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The INTERNET Database of Periodic Tables

There are thousands of periodic tables in web space, but this is the only comprehensive database of periodic tables & periodic system formulations. If you know of an interesting periodic table that is missing, please contact the database curator: Mark R. Leach Ph.D.

Use the drop menus below to search & select from the more than 1100 Period Tables in the database:

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Periodic Tables from the year 1939:

1939   Irwin's Periodic Table
1939   Discovery of Francium
1939   XBL 769-10601, Periodic Table Before World War II
1939   Foster's Periodic Arrangement


Irwin's Periodic Table

From his paper, Periodicity Patterns of The Elements in J. Chem. Educ., 1939, 16 (7), p 335, K. Gordon Irwin presents a Periodic Chart of the Elements in Spiral Form. The paper is used to justify this formulation in terms of periodicity:


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Discovery of Francium


Francium, atomic number 87, has a mass of 223 au.

Radioactive element.

Francium was first observed in 1939 by M. Perey.

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XBL 769-10601, Periodic Table Before World War II

An internal document of the Lawrence Berkeley Laboratory XBL 769-10601 shows a late 1930s (pre World War II) periodic table.

Note that this formulation erroneously predicts positions for transuranium elements:

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Foster's Periodic Arrangement

L.S. Foster, "Why not modernise the textbooks also? I. The periodic table", Journal of Chemical Education, vol. 16, no. 9, pp. 409–412,

Foster writes:

"The [above] modern periodic table is simply an orderly array of the elements with all unnecessary ornamentation omitted, has been found highly satisfactory for instructional purposes.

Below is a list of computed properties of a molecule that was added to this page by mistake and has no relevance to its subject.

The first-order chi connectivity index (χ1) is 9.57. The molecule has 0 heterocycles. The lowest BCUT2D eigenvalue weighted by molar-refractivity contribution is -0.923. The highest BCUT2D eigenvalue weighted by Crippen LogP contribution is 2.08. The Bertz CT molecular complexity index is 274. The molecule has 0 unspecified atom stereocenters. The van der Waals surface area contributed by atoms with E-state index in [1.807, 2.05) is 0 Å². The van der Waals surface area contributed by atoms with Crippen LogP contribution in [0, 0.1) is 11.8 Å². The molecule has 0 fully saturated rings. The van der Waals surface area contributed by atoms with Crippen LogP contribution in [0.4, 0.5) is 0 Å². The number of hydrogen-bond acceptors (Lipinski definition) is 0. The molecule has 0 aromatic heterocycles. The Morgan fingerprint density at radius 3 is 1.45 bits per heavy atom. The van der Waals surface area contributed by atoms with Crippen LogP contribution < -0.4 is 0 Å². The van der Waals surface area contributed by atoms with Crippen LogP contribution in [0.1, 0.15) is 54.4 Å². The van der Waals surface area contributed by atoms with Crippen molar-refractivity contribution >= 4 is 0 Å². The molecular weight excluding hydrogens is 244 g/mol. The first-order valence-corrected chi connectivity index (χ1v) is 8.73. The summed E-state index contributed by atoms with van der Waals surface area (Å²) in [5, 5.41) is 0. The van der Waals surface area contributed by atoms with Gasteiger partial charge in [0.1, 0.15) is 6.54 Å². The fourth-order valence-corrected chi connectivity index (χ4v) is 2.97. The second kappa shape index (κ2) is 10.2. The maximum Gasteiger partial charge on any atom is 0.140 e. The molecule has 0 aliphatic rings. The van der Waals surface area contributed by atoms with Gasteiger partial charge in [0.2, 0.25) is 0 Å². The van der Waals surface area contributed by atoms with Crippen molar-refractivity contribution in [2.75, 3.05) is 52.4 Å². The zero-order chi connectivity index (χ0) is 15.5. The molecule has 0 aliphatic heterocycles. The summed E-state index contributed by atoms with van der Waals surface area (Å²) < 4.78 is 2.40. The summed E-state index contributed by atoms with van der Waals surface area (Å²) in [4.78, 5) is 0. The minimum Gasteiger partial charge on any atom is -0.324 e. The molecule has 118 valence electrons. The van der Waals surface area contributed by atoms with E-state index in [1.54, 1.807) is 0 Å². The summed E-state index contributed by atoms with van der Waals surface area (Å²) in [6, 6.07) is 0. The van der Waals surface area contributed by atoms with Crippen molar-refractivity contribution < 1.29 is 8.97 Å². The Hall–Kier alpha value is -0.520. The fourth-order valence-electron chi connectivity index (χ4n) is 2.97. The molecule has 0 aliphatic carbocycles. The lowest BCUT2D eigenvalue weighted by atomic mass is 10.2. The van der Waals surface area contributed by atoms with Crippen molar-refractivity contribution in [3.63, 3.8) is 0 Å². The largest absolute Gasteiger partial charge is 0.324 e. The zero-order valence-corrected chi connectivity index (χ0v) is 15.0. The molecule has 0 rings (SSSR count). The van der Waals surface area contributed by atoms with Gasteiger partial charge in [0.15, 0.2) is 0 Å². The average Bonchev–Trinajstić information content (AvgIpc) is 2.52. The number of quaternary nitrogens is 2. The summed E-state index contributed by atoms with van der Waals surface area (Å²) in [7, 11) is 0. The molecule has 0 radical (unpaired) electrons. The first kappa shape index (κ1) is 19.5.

"The transitional elements, with two unfilled electron shells, are separated from the non-metallic elements.

"The rare-earth elements, defined as those with three incomplete electron shells, are shown to be those of atomic numbers 58 to 70, while La and Lu, which have only two incomplete electron shells are classified as transitional elements.

"Copper, silver, and gold act as transitional elements except when the state of oxidation is one."

René Vernon writes:

Foster couldn't show the coinage metals – with their full d10 complements – as transitional elements, but by adding a broken line around them he was showing they had the capacity to act as if they were.

I tried to work out how he distinguished La & Lu from Ce to Yb. Foster seems to be saying that La 5d1 6s2, has incomplete 5th and 6th (ie. 6p) shells.

Same for Lu 4f14 5d1 6s2 having incomplete 5th and 6th shells. Whereas, for example, Ce 4f1 5d1 6s2 has incomplete 4th, 5th and 6th shells. Presumably this was in the years before the fact that the 4f shell became full at Yb was widely appreciated. So, strictly speaking, group 3a should have read:

On the other hand, Yb3+ has an f13 configuration, so it does meet his three unfilled shells criterion. Had he known, he probably would've put a broken line around Yb to indicate its full f14 complement but that it normally acted as a rare earth, with an incomplete 4f shell; whereas neither La nor Lu have this capacity.

Good to see Foster put so much thought into organising his table, and his experience with using it for instructional purposes.

Van Spronsen does not mention Forster's table. Mazurs has a reference to Foster's table but lumps it in with the other medium-long tables, not appreciating its subtlety.

Mark Leach writes:

This formulation is very much like the XBL 769-10601, Periodic Table Before World War II used by Seaborg and the Manhattan project and is a precursor to the modern periodic table.

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What is the Periodic Table Showing? Periodicity

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